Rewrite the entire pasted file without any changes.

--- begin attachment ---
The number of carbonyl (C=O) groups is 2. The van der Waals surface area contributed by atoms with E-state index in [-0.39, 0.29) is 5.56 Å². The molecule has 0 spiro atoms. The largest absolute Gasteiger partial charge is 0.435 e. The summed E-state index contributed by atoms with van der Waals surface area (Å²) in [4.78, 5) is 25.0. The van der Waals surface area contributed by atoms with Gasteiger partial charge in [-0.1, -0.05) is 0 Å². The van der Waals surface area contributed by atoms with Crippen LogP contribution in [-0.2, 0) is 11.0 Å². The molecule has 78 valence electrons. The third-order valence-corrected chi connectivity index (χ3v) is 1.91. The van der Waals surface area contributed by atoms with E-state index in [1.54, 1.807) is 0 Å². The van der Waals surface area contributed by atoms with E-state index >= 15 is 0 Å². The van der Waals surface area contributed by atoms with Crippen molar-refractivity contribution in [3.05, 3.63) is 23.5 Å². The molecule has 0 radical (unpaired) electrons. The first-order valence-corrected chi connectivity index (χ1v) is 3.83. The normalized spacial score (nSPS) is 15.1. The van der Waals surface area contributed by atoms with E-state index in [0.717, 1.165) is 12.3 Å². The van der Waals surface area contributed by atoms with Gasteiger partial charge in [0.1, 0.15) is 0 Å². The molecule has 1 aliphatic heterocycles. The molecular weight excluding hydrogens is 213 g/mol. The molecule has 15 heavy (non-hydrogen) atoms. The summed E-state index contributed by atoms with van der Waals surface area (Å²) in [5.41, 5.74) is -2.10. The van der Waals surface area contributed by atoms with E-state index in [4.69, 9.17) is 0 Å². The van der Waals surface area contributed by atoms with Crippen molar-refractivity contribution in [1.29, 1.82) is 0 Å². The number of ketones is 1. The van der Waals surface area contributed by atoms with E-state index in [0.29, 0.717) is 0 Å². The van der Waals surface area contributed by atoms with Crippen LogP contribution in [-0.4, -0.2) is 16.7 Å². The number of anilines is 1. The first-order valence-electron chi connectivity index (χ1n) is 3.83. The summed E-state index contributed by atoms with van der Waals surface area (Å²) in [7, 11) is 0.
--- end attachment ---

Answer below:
The number of carbonyl (C=O) groups is 2. The van der Waals surface area contributed by atoms with E-state index in [-0.39, 0.29) is 5.56 Å². The molecule has 0 spiro atoms. The largest absolute Gasteiger partial charge is 0.435 e. The summed E-state index contributed by atoms with van der Waals surface area (Å²) in [4.78, 5) is 25.0. The van der Waals surface area contributed by atoms with Gasteiger partial charge in [-0.1, -0.05) is 0 Å². The van der Waals surface area contributed by atoms with Crippen LogP contribution in [-0.2, 0) is 11.0 Å². The molecule has 78 valence electrons. The third-order valence-corrected chi connectivity index (χ3v) is 1.91. The van der Waals surface area contributed by atoms with E-state index in [1.54, 1.807) is 0 Å². The van der Waals surface area contributed by atoms with E-state index >= 15 is 0 Å². The van der Waals surface area contributed by atoms with Crippen molar-refractivity contribution in [3.05, 3.63) is 23.5 Å². The molecule has 0 radical (unpaired) electrons. The first-order valence-corrected chi connectivity index (χ1v) is 3.83. The normalized spacial score (nSPS) is 15.1. The van der Waals surface area contributed by atoms with E-state index in [0.717, 1.165) is 12.3 Å². The van der Waals surface area contributed by atoms with Gasteiger partial charge in [0.1, 0.15) is 0 Å². The molecule has 1 aliphatic heterocycles. The molecular weight excluding hydrogens is 213 g/mol. The molecule has 15 heavy (non-hydrogen) atoms. The summed E-state index contributed by atoms with van der Waals surface area (Å²) in [5.41, 5.74) is -2.10. The van der Waals surface area contributed by atoms with E-state index in [4.69, 9.17) is 0 Å². The van der Waals surface area contributed by atoms with Crippen molar-refractivity contribution in [1.29, 1.82) is 0 Å². The number of ketones is 1. The van der Waals surface area contributed by atoms with E-state index in [0.29, 0.717) is 0 Å². The van der Waals surface area contributed by atoms with Crippen LogP contribution in [-0.4, -0.2) is 16.7 Å². The number of anilines is 1. The first-order valence-electron chi connectivity index (χ1n) is 3.83. The summed E-state index contributed by atoms with van der Waals surface area (Å²) in [7, 11) is 0.